Structuring Your Seller-Financed Business Note for Optimal Cash-Out in the Future

Tara Mastroeni
Published: December 29, 2013 | Updated: January 29, 2023

Seller-Financed Business Note

Are you seller-financing all or part of the sale of your own small business and planning on selling the business note? You are definitely not alone! Up to 90% of businesses sold in the U.S. today involve some form of seller financing (otherwise known as owner financing).

The reason is simple: lack of investment appetite and/or risk-tolerance within the institutional banking industry. Banks are hoarding their money and staying away from risky investments like trying to help the little guy get their business off of the ground.

As with any investment, there are always risks, plain and simple. This is the same in the world of buying private notes. If you are thinking about, or planning to create a business note with the intention of selling on the open market, you must keep several major items in mind, in order to receive the maximum cash out possible.

At Amerinote Xchange, we recommend you keep the following tips in mind:

Do not finance more than 70% of the business sale

Getting a minimum of 30% verifiable cash down is a first step to properly structuring your note. Also be sure that the borrower is not borrowing the 30% down payment from another financial institution or entity; this will put the deal at risk when selling the business note.

While you are at it, check up on the credit of your borrower. A borrower/buyer with solid financial history will decrease your risk and increase your ability to sell your note later. In order to get the note sold, all we need at Amerinote Xchange is a very low average credit (FICO middle score) of 635 (ish). That being, said, the higher the credit score of the borrower, the better.

Look for interest rates above 10%

Make sure the terms of your note include an optimal interest rate of 9.5% to 12%. You want your note to be profitable to you and attractive to your business note buyer. If the borrower wants a 5% rate, with all due respect, the borrower needs to go to a bank to get that low rate (if they can qualify). Banks can afford that risk, you cannot!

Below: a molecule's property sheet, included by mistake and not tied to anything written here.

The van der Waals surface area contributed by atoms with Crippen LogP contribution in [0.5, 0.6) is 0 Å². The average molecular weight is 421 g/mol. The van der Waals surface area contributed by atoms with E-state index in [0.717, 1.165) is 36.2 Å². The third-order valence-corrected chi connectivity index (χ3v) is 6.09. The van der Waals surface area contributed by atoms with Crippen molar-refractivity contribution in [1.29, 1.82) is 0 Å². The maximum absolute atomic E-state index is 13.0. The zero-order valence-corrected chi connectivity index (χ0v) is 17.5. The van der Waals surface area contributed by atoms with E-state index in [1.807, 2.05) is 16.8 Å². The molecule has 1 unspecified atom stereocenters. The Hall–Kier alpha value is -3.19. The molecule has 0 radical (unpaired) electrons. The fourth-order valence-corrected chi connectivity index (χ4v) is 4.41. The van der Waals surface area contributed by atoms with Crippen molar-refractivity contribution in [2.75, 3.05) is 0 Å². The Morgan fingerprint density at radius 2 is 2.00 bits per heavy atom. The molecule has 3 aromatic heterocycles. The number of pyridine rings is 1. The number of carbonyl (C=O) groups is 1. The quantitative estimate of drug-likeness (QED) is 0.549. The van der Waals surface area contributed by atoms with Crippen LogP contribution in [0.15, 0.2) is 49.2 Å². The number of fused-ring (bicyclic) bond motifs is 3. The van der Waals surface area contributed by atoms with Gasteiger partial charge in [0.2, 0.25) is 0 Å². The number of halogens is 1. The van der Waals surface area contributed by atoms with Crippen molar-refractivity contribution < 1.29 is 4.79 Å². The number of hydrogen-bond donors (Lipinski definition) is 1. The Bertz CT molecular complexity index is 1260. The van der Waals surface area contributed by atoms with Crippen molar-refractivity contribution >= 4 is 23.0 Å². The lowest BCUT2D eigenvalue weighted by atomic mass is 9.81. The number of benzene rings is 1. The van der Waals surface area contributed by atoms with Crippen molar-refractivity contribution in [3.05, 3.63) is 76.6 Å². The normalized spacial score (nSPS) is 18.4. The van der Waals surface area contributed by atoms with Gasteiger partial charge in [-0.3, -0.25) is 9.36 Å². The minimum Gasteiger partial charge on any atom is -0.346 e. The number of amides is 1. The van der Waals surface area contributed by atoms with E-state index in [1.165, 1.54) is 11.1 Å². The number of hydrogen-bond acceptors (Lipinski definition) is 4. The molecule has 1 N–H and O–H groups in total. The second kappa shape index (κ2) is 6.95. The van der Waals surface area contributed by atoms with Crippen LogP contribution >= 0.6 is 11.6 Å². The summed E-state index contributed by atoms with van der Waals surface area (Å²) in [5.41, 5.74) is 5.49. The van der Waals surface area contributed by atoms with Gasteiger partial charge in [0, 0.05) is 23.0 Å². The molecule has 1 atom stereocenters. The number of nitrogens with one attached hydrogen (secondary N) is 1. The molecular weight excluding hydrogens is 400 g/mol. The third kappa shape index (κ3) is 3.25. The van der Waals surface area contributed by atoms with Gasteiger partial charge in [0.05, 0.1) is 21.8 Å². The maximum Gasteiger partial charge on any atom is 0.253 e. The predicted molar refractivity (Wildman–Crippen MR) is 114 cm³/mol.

You also have to keep in mind that most note buyers have to borrow their money in order to keep buying notes so they can stay in business and keep their doors open. This means that the note buyers have to pay for the money that they use just like anyone else.

It is pretty safe to say that most note buyers are paying between 7.5% and 11% (or higher) for their money (a.k.a. their cost of capital minus their profit).

Money is not as cheap as one may think; you may see commercials on TV promising mortgage rates at 5.5% (and that’s up significantly in the past year), but that has nothing to do with the purchase of debt instruments. This is a very exotic type of financial transaction — too exotic for commercial banks like B of A and Wells Fargo for sure…. Note buyers pay through the nose for their capital.

Get familiar with short note terms

Note terms that are five years or less turn to cash more easily than longer-term notes. A fully amortized payment schedule is also beneficial for cash turnover in the future. Stay far, far away from balloon payments if you are planning on receiving the most for your business note. Balloon payments can be the kiss of death when it comes to note sales. Keeping the pay-back-period at five years or under will make your life and your wallet a lot happier.

File for UCC-1 liens

UCC-1 (Uniform Commercial Code-1) liens are legal forms that you can file to show that you have interest in the inventory, fixtures, and business of your buyer. This ensures that you will have access to the assets of the business should they be unable to pay you. The lien makes your note attractive to note buyers because it is more secure. Do not skip this step or cut corners. Cutting corners equals getting stuck with a note that you do not want.

Get a personal guarantee in writing

This item only pertains to those business sellers that are selling their business to another corporation or entity (such as a family trust, government agency, S-Corp, LLC, C-Corp, sole proprietorship, etc.). If you are selling to a private individual, this step does not pertain to you.

If you are selling to an entity and not a private individual, then it is 100% imperative that you require a written personal guarantee from an individual within the corporation or entity buying your business. If you do not get a personal guarantee, you will not sell the note! I can’t stress this enough. Business notes will not sell if there is a corporate borrower with no personal guarantee.

In closing we’d like to stress that, though we have been in the note-buying business for more than a decade, we are not attorneys or licensed financial planners. We are a seasoned private investment firm that purchases notes. You should always seek the advice of an attorney and/or licensed professional if you have a specific need or questions regarding your own situation.

In the meantime, we’re always here to speak about the options available when selling a business note. Contact us at Amerinote Xchange anytime. Good luck, and we hope to hear from you soon.

Source for data on frequency of seller-financing in small business transactions: